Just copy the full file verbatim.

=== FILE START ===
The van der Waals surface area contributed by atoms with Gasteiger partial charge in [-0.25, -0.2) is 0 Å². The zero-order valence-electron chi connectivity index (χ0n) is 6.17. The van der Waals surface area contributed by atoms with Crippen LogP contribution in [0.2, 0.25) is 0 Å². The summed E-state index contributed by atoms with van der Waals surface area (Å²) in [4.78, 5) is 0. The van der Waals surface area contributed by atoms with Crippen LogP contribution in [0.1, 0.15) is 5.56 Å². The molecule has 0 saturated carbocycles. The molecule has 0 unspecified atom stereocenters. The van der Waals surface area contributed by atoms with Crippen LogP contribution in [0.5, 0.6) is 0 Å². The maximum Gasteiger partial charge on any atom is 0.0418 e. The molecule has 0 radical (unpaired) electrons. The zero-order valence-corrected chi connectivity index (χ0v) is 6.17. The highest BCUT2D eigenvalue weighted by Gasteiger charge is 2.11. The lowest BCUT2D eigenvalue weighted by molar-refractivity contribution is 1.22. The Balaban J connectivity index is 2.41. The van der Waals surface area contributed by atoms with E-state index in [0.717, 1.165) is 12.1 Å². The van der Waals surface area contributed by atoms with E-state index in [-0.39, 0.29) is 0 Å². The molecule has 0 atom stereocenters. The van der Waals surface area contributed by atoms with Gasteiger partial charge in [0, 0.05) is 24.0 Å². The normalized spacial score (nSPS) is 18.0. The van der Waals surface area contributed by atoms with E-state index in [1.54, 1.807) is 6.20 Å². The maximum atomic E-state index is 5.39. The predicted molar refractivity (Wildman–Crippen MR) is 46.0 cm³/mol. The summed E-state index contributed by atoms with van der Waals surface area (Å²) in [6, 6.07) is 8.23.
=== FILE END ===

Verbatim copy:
The van der Waals surface area contributed by atoms with Gasteiger partial charge in [-0.25, -0.2) is 0 Å². The zero-order valence-electron chi connectivity index (χ0n) is 6.17. The van der Waals surface area contributed by atoms with Crippen LogP contribution in [0.2, 0.25) is 0 Å². The summed E-state index contributed by atoms with van der Waals surface area (Å²) in [4.78, 5) is 0. The van der Waals surface area contributed by atoms with Crippen LogP contribution in [0.1, 0.15) is 5.56 Å². The molecule has 0 saturated carbocycles. The molecule has 0 unspecified atom stereocenters. The van der Waals surface area contributed by atoms with Crippen LogP contribution in [0.5, 0.6) is 0 Å². The maximum Gasteiger partial charge on any atom is 0.0418 e. The molecule has 0 radical (unpaired) electrons. The zero-order valence-corrected chi connectivity index (χ0v) is 6.17. The highest BCUT2D eigenvalue weighted by Gasteiger charge is 2.11. The lowest BCUT2D eigenvalue weighted by molar-refractivity contribution is 1.22. The Balaban J connectivity index is 2.41. The van der Waals surface area contributed by atoms with E-state index in [0.717, 1.165) is 12.1 Å². The van der Waals surface area contributed by atoms with E-state index in [-0.39, 0.29) is 0 Å². The molecule has 0 atom stereocenters. The van der Waals surface area contributed by atoms with Gasteiger partial charge in [0, 0.05) is 24.0 Å². The normalized spacial score (nSPS) is 18.0. The van der Waals surface area contributed by atoms with E-state index in [1.54, 1.807) is 6.20 Å². The maximum atomic E-state index is 5.39. The predicted molar refractivity (Wildman–Crippen MR) is 46.0 cm³/mol. The summed E-state index contributed by atoms with van der Waals surface area (Å²) in [6, 6.07) is 8.23.